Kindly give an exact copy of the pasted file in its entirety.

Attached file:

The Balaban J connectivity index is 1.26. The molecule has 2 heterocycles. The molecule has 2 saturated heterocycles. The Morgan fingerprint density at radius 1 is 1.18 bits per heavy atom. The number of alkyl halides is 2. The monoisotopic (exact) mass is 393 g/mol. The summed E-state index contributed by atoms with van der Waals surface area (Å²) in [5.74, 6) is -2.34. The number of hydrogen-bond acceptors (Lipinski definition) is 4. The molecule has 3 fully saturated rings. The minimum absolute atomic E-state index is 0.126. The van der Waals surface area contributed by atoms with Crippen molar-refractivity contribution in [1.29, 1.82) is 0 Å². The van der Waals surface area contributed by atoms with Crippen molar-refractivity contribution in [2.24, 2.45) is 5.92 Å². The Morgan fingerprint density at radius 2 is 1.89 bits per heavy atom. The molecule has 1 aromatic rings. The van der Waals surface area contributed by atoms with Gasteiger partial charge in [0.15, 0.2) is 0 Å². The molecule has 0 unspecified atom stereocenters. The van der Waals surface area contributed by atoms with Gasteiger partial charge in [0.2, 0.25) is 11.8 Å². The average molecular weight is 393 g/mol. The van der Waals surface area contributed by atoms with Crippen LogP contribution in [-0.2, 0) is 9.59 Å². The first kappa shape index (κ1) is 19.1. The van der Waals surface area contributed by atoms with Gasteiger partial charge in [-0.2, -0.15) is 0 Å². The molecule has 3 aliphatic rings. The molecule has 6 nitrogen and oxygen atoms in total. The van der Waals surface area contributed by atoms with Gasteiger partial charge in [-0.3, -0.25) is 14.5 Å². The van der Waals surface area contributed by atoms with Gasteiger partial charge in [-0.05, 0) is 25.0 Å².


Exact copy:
The Balaban J connectivity index is 1.26. The molecule has 2 heterocycles. The molecule has 2 saturated heterocycles. The Morgan fingerprint density at radius 1 is 1.18 bits per heavy atom. The number of alkyl halides is 2. The monoisotopic (exact) mass is 393 g/mol. The summed E-state index contributed by atoms with van der Waals surface area (Å²) in [5.74, 6) is -2.34. The number of hydrogen-bond acceptors (Lipinski definition) is 4. The molecule has 3 fully saturated rings. The minimum absolute atomic E-state index is 0.126. The van der Waals surface area contributed by atoms with Crippen molar-refractivity contribution in [1.29, 1.82) is 0 Å². The van der Waals surface area contributed by atoms with Crippen molar-refractivity contribution in [2.24, 2.45) is 5.92 Å². The Morgan fingerprint density at radius 2 is 1.89 bits per heavy atom. The molecule has 1 aromatic rings. The van der Waals surface area contributed by atoms with Gasteiger partial charge in [0.15, 0.2) is 0 Å². The molecule has 0 unspecified atom stereocenters. The van der Waals surface area contributed by atoms with Gasteiger partial charge in [0.2, 0.25) is 11.8 Å². The average molecular weight is 393 g/mol. The van der Waals surface area contributed by atoms with Crippen LogP contribution in [-0.2, 0) is 9.59 Å². The first kappa shape index (κ1) is 19.1. The van der Waals surface area contributed by atoms with Gasteiger partial charge in [-0.2, -0.15) is 0 Å². The molecule has 3 aliphatic rings. The molecule has 6 nitrogen and oxygen atoms in total. The van der Waals surface area contributed by atoms with Gasteiger partial charge in [-0.3, -0.25) is 14.5 Å². The van der Waals surface area contributed by atoms with Gasteiger partial charge in [-0.05, 0) is 25.0 Å².